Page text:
Shah said there have been hundreds of predictive models developed for population health, readmissions predictions, and sepsis predictions. “Often we don't have the policies and the work capacity designs set up correctly to achieve the promised usefulness that we could have gotten,” he said. “The risk I see is that we didn't get it right for the traditional or regular AI. What are we doing as a community to ensure that our response to generative AI will be better? And I'm part of CHAI — the Coalition for Health AI. We are talking about having a place, an assurance lab, so to speak, where we can analyze performance of these models in light of work capacity constraints, hopefully via simulation, and there are data available to perform such analyses. Right now, we find ourselves in a situation where the big tech companies have the models, the large health systems have the data, and the researchers are quote, unquote, locked out. We need to create a safe place, this assurance lab, where we can analyze this interplay amongst models, work capacity and policies. The unique risk here is we don't study this interplay, particularly for generative AI, which is just going to make things faster and harder to contain.”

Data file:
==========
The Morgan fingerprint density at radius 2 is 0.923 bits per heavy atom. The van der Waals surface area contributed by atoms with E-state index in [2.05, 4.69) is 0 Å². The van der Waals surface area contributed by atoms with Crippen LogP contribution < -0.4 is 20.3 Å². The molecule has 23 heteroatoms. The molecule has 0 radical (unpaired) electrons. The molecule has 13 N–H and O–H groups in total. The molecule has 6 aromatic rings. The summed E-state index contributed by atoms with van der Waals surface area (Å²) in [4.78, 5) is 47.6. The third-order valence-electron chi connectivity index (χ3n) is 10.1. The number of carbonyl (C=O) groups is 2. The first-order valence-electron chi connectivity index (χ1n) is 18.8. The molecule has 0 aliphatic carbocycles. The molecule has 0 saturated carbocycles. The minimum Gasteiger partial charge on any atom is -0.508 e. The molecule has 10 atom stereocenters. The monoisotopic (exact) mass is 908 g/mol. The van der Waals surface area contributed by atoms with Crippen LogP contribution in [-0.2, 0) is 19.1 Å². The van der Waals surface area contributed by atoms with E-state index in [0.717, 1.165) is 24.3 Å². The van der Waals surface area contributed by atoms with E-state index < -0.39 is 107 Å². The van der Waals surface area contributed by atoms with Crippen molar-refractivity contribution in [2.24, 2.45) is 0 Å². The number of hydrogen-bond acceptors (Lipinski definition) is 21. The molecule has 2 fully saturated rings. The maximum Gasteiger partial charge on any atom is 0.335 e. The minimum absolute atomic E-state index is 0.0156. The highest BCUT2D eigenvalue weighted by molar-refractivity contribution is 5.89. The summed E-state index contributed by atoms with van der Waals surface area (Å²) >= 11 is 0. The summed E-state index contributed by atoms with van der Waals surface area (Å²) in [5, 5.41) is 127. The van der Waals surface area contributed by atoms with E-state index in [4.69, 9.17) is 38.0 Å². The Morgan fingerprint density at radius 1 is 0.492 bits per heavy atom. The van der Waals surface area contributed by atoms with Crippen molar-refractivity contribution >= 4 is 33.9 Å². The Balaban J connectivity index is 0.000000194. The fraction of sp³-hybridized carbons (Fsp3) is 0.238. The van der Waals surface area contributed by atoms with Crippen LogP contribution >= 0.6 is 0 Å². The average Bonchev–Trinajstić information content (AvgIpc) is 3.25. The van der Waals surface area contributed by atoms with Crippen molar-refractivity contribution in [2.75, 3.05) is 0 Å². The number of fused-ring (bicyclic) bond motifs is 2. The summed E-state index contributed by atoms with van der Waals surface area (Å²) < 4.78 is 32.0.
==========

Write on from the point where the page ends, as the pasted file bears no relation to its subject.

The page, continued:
Gil Alterovitz, Ph.D., Department of Veterans Affairs’ chief AI officer and director of the VA National Artificial Intelligence Institute, described how the VA set out several years ago to create its own AI strategy, one of the first federal agencies to do that.
“We brought together over 20 offices,” he said. “The VA has a number of different offices that leverage AI or think about AI in different ways, and we helped bring them together by creating a task force and an AI working group. We've been looking at doing things proactively before they're perhaps required to be done. We also created a VA agency-wide trustworthy AI framework, and created a list of AI use cases.”
The VA also set up a collaborative, shared AI governance structure. “That way, we're able to understand the use cases as they develop from the beginning,” Alterovitz said. “We're able to catalog those use cases and then evaluate them as needed. We have these AI oversight committees at different medical centers that can scale up and feed into the national level.”